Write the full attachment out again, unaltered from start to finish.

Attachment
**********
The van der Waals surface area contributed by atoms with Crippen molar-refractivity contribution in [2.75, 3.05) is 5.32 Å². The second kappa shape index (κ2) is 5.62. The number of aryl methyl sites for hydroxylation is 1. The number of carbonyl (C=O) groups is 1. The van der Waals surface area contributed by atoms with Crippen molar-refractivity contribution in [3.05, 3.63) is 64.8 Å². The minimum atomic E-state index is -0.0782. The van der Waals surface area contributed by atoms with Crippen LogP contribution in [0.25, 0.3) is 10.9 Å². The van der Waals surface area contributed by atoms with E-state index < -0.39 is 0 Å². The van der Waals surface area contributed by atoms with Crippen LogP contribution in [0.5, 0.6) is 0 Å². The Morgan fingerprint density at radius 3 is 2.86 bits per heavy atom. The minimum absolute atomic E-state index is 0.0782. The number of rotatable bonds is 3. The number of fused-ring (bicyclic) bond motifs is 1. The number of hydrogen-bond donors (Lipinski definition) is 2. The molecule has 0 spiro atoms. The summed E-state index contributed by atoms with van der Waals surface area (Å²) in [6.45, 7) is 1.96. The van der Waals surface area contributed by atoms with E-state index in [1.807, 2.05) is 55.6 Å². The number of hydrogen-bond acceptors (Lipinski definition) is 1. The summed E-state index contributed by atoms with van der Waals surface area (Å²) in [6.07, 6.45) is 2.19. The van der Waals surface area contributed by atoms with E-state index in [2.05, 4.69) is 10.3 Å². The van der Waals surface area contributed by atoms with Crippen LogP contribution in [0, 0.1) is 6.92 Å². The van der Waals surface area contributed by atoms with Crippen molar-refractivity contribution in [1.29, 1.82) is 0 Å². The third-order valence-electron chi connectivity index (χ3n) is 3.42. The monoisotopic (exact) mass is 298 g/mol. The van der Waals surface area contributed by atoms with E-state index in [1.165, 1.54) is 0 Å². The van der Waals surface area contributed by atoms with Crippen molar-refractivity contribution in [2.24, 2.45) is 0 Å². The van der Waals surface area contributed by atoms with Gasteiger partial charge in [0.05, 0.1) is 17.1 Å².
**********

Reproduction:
The van der Waals surface area contributed by atoms with Crippen molar-refractivity contribution in [2.75, 3.05) is 5.32 Å². The second kappa shape index (κ2) is 5.62. The number of aryl methyl sites for hydroxylation is 1. The number of carbonyl (C=O) groups is 1. The van der Waals surface area contributed by atoms with Crippen molar-refractivity contribution in [3.05, 3.63) is 64.8 Å². The minimum atomic E-state index is -0.0782. The van der Waals surface area contributed by atoms with Crippen LogP contribution in [0.25, 0.3) is 10.9 Å². The van der Waals surface area contributed by atoms with E-state index < -0.39 is 0 Å². The van der Waals surface area contributed by atoms with Crippen LogP contribution in [0.5, 0.6) is 0 Å². The Morgan fingerprint density at radius 3 is 2.86 bits per heavy atom. The minimum absolute atomic E-state index is 0.0782. The number of rotatable bonds is 3. The number of fused-ring (bicyclic) bond motifs is 1. The number of hydrogen-bond donors (Lipinski definition) is 2. The molecule has 0 spiro atoms. The summed E-state index contributed by atoms with van der Waals surface area (Å²) in [6.45, 7) is 1.96. The van der Waals surface area contributed by atoms with E-state index in [1.807, 2.05) is 55.6 Å². The number of hydrogen-bond acceptors (Lipinski definition) is 1. The summed E-state index contributed by atoms with van der Waals surface area (Å²) in [6.07, 6.45) is 2.19. The van der Waals surface area contributed by atoms with E-state index in [2.05, 4.69) is 10.3 Å². The van der Waals surface area contributed by atoms with Crippen LogP contribution in [0, 0.1) is 6.92 Å². The van der Waals surface area contributed by atoms with Crippen molar-refractivity contribution in [1.29, 1.82) is 0 Å². The third-order valence-electron chi connectivity index (χ3n) is 3.42. The monoisotopic (exact) mass is 298 g/mol. The van der Waals surface area contributed by atoms with E-state index in [1.165, 1.54) is 0 Å². The van der Waals surface area contributed by atoms with Crippen molar-refractivity contribution in [2.24, 2.45) is 0 Å². The van der Waals surface area contributed by atoms with Gasteiger partial charge in [0.05, 0.1) is 17.1 Å².